Eastman

Biocompatibility testing

Giant steps

Eastman Tritan™ copolyester addresses health and regulatory issues important to the infant care market. With this resin, Eastman took the first steps toward assessing the effects of products in contact with the body. Eastman used the introduction of Tritan EX401 and EX501 to lead the industry toward establishing biocompatibility testing protocols for the infant care market.

Tritan EX401 and EX501 are included in Eastman’s Customer Notification Procedure, which details the company’s policy for customer notification when significant changes are made in EX401 or EX501 sold in the infant care market. This procedure provides the industry with an added layer of confidence in the consistent quality and performance of Tritan.

You take health seriously.

Consumers are concerned about the safety of anything contacting their food, and the marketplace has spoken loudly regarding consumer products containing BPA. The infant care industry continues to work to eliminate BPA from products, including bottles, pacifiers, and breast pumps used worldwide by children 3 years old or younger. Some countries and geographic regions have legislation or pending legislation to eliminate BPA from all food contact applications, regardless of the age of the user.

Demonstrating safety should be a priority in the infant care market. When developing Tritan EX401 and EX501, Eastman sought standardized testing protocols that would ensure customer confidence in products that contact the body. Because no established testing protocol to assess such biocompatibility existed for the infant care market, Eastman took the initiative to establish such a protocol.

Eastman takes biocompatibility testing to a new level.

Eastman worked with Toxikon Corporation, a life sciences company specializing in compliance studies for product safety, to create a testing protocol that assessed the suitability of a product for contact with the body.

This testing was the first of its kind to be provided to manufacturers of infant care products. Eastman believes these protocols should be adopted industry-wide so that manufacturers of infant care products (even manufacturers who do not use Tritan EX401 and EX501) can provide the same high level of confidence to their customers.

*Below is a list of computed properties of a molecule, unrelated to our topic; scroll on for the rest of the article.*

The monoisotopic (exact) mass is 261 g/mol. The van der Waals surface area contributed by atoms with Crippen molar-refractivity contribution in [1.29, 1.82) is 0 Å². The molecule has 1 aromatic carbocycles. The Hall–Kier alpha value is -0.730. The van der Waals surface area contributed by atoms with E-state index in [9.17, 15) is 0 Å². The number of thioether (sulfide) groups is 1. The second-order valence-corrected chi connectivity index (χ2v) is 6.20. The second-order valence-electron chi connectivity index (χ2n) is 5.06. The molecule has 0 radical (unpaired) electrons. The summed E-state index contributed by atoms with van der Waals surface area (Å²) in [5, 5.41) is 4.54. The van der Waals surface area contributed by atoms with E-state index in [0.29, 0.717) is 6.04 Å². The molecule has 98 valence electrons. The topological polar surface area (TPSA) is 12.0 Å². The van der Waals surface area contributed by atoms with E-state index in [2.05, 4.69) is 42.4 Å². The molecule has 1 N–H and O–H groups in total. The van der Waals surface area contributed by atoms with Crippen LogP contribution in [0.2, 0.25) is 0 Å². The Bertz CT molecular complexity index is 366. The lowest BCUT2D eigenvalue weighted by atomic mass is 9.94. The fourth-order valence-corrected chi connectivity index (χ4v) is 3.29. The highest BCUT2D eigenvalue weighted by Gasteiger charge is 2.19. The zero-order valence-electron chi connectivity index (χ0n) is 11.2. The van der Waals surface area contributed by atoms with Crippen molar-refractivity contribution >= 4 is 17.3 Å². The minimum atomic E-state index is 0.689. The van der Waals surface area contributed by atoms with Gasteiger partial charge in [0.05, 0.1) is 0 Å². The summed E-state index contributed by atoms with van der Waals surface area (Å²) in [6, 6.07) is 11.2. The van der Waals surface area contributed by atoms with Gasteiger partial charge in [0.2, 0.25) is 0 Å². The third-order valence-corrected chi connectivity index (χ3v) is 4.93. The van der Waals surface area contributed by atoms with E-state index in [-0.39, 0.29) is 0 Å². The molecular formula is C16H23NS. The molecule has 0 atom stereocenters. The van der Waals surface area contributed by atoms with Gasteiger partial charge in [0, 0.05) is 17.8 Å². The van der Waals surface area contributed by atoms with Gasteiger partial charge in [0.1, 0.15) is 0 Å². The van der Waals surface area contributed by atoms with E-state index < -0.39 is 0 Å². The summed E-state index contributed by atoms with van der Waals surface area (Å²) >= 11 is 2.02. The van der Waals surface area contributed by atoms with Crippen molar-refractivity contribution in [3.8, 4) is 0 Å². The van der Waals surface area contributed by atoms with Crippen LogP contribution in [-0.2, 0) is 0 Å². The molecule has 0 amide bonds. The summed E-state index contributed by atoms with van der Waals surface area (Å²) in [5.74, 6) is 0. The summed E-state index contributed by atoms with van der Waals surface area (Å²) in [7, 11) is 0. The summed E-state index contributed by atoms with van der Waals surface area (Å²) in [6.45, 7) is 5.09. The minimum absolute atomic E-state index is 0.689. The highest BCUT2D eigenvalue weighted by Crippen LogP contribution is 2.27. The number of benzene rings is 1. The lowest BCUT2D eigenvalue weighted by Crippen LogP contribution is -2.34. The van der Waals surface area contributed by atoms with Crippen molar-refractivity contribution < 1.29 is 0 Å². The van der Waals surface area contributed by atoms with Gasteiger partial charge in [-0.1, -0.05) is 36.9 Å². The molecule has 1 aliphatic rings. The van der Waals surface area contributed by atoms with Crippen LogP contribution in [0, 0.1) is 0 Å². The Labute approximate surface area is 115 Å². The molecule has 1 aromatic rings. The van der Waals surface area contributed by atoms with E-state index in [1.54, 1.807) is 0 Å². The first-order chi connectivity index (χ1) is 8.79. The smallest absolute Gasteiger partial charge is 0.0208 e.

A studied approach to consumer confidence

Eastman developed a protocol to evaluate the biocompatibility of materials intended for infant care applications based on steam sterilization. The following is a brief description of the testing, including the results achieved by Tritan EX401 and EX501. For additional information, visit us at eastman.com/tritan.

Cytotoxicity*

An agar diffusion test was conducted to evaluate the potential biological reactivity of mammalian cells in vitro. Mammalian cells were selected for this test because of their sensitivity to leachable cytotoxic substances.

Results: There was no biological reactivity observed at 48 hours postexposure. Under accepted guidelines, these results indicate that Tritan EX401 and EX501 are noncytotoxic.

Sensitization reactions*

A direct-contact Buehler sensitization test was conducted to evaluate the potential to produce skin sensitization in mammalian tissue in vivo. Topical application was selected because it represents a likely route of human exposure for infant care products.

Results: No skin reactions or overt signs of toxicity were detected. Tritan EX401 and EX501 are not considered a skin sensitizer.

Skin irritation responses*

A primary skin irritation test was conducted to evaluate the potential to produce primary dermal irritation after a single topical exposure. Dermal exposure was selected because it represents a likely route of human exposure for infant care products.

Results: There were no signs of erythema (redness) or edema (swelling) at any point during the observation period. Tritan EX401 and EX501 are considered negligible irritants.

For more information on the safety of Eastman Tritan™ copolyester, visit www.TritanSafe.com.

*All studies conducted in compliance with the current FDA 21 CFR, Part 58–Good Laboratory Practice for Nonclinical Laboratory Studies.

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